"Joy and pleasure are as real as pain and sorrow and one must learn what they have to teach. . . ." -- Sean Russell, from Gatherer of Clouds

"If you're not having fun, you're not doing it right." -- Helyn D. Goldenberg

"I love you and I'm not afraid." -- Evanescence, "My Last Breath"

“If I hear ‘not allowed’ much oftener,” said Sam, “I’m going to get angry.” -- J.R.R. Tolkien, from Lord of the Rings

Friday, December 09, 2016

Idiots du Jour

Which would be the majority of the Arkansas Supreme Court who came up with this decision:

Arkansas' highest court on Thursday threw out a judge's ruling that could have allowed all married same-sex couples to get the names of both spouses on their children's birth certificates without a court order, saying it doesn't violate equal protection "to acknowledge basic biological truths."

The state Supreme Court also issued a rare admonishment to Pulaski County Circuit Judge Tim Fox, saying he made "inappropriate remarks" in his ruling that struck down the birth certificate law. Fox had cited the U.S. Supreme Court's decision legalizing gay marriage in his ruling last year that said married same-sex couples should have both names listed on their children's birth certificates, just as heterosexual married couples do, without requiring a court order. . . .

"What is before this court is a narrow issue of whether the birth-certificate statutes as written deny the appellees due process," Justice Josephine Linker Hart wrote in the court's majority opinion. "...In the situation involving the female spouse of a biological mother, the female spouse does not have the same biological nexus to the child that the biological mother or the biological father has. It does not violate equal protection to acknowledge basic biological truths."

The stupidity evidenced here is staggering.

Right up front, birth certificates are not about biological parentage, they are about legal parentage: who has legal responsibility for the child. Under the Arkansas court's thinking, a child born through artificial insemination to a woman whose husband is sterile should have the (anonymous) sperm donor listed as the father. A child born through surrogacy should have the surrogate listed as the mother. Neither a sperm donor nor a surrogate has legal responsibility for the child.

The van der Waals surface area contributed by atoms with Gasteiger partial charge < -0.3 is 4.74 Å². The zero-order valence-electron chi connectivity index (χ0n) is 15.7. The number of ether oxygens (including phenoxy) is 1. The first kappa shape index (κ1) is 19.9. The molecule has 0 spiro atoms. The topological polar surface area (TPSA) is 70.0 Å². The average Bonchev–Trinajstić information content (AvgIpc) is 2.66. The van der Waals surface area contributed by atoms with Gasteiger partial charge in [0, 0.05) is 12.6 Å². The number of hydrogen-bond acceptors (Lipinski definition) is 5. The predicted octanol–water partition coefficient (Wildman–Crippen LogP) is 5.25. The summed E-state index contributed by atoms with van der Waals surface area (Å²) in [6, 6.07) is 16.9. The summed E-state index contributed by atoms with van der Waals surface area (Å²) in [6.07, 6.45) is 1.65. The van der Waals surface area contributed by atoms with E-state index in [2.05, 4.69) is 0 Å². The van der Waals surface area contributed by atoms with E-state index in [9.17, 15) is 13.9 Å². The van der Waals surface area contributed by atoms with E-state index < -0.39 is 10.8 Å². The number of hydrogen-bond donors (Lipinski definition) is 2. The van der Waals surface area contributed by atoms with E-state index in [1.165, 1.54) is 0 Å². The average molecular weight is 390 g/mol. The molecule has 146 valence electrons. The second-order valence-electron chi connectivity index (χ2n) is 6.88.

The bias in this opinion is only compounded by the fact that it quotes the portion of Obergefell that says listing as parent/spouse on birth and death certificates as among the rights and benefits of marriage that must be accorded to same-sex couples, and then declares that part of the opinion irrelevant to the question of whether both same-sex parents must be listed on a child's birth certificate.

The Court mentioned birth certificates only once, stating,

Indeed, while the States are in general free to vary the benefits they confer on all married couples, they have throughout our history made marriage the basis for an expanding list of governmental rights, benefits, and responsibilities. These aspects of marital status include: taxation; inheritance and property rights; rules of intestate
succession; spousal privilege in the law of evidence; hospital access; medical decisionmaking authority; adoption rights; the rights and benefits of survivors; birth and death certificates; professional ethics rules; campaign finance restrictions; workers’ compensation benefits; health insurance; and child custody, support, and visitation rules.

Obergefell, ___ U.S. at ___, 135 S. Ct. at 2601. This single mention of birth certificates was related only to its observation that states conferred benefits on married couples, which in part demonstrated that “ the reasons marriage is fundamental under the Constitution apply with equal force to same-sex couples.” Id. at ___, 135 S.Ct. at 2599.

The full slip opinion is here.

Depending on how fast this gets to the Supreme Court, if the Court decides to hear it at all, rather than remanding it back to the state court, it will go down in flames, 5-3. Even if the Hairpiece manages to get an appointment through the Senate, it will still be 5-4.

And, just in case you were wondering, bias is alive and well in Arkansas.

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